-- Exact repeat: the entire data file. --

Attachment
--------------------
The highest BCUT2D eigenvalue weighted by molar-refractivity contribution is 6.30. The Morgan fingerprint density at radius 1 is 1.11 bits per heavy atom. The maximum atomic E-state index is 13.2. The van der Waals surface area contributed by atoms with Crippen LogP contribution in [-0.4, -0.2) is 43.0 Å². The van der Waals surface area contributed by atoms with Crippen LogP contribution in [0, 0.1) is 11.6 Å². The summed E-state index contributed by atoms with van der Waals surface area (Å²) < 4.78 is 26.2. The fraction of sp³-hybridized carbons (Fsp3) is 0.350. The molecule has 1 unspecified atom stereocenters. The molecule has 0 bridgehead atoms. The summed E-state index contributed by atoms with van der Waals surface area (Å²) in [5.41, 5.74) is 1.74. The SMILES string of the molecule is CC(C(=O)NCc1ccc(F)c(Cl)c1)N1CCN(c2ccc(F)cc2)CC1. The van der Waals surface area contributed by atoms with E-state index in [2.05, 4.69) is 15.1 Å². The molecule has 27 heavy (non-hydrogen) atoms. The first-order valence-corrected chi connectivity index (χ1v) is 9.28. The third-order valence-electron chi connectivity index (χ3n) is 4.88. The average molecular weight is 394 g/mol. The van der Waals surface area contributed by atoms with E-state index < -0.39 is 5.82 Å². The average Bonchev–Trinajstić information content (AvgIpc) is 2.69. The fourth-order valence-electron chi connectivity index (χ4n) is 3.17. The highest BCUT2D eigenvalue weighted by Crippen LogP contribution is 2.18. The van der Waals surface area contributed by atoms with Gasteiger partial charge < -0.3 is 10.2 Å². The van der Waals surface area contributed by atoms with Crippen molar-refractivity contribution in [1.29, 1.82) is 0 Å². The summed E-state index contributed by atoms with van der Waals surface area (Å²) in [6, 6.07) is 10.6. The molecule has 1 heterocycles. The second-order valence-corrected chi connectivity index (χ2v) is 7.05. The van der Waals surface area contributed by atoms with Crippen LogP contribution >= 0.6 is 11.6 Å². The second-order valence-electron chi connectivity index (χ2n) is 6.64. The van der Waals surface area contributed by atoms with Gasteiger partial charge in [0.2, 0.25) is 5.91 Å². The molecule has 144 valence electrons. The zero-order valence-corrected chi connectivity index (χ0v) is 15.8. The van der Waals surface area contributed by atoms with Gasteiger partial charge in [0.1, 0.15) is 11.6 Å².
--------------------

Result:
The highest BCUT2D eigenvalue weighted by molar-refractivity contribution is 6.30. The Morgan fingerprint density at radius 1 is 1.11 bits per heavy atom. The maximum atomic E-state index is 13.2. The van der Waals surface area contributed by atoms with Crippen LogP contribution in [-0.4, -0.2) is 43.0 Å². The van der Waals surface area contributed by atoms with Crippen LogP contribution in [0, 0.1) is 11.6 Å². The summed E-state index contributed by atoms with van der Waals surface area (Å²) < 4.78 is 26.2. The fraction of sp³-hybridized carbons (Fsp3) is 0.350. The molecule has 1 unspecified atom stereocenters. The molecule has 0 bridgehead atoms. The summed E-state index contributed by atoms with van der Waals surface area (Å²) in [5.41, 5.74) is 1.74. The SMILES string of the molecule is CC(C(=O)NCc1ccc(F)c(Cl)c1)N1CCN(c2ccc(F)cc2)CC1. The van der Waals surface area contributed by atoms with E-state index in [2.05, 4.69) is 15.1 Å². The molecule has 27 heavy (non-hydrogen) atoms. The first-order valence-corrected chi connectivity index (χ1v) is 9.28. The third-order valence-electron chi connectivity index (χ3n) is 4.88. The average molecular weight is 394 g/mol. The van der Waals surface area contributed by atoms with E-state index < -0.39 is 5.82 Å². The average Bonchev–Trinajstić information content (AvgIpc) is 2.69. The fourth-order valence-electron chi connectivity index (χ4n) is 3.17. The highest BCUT2D eigenvalue weighted by Crippen LogP contribution is 2.18. The van der Waals surface area contributed by atoms with Gasteiger partial charge < -0.3 is 10.2 Å². The van der Waals surface area contributed by atoms with Crippen molar-refractivity contribution in [1.29, 1.82) is 0 Å². The summed E-state index contributed by atoms with van der Waals surface area (Å²) in [6, 6.07) is 10.6. The molecule has 1 heterocycles. The second-order valence-corrected chi connectivity index (χ2v) is 7.05. The van der Waals surface area contributed by atoms with Crippen LogP contribution >= 0.6 is 11.6 Å². The second-order valence-electron chi connectivity index (χ2n) is 6.64. The van der Waals surface area contributed by atoms with Gasteiger partial charge in [0.2, 0.25) is 5.91 Å². The molecule has 144 valence electrons. The zero-order valence-corrected chi connectivity index (χ0v) is 15.8. The van der Waals surface area contributed by atoms with Gasteiger partial charge in [0.1, 0.15) is 11.6 Å².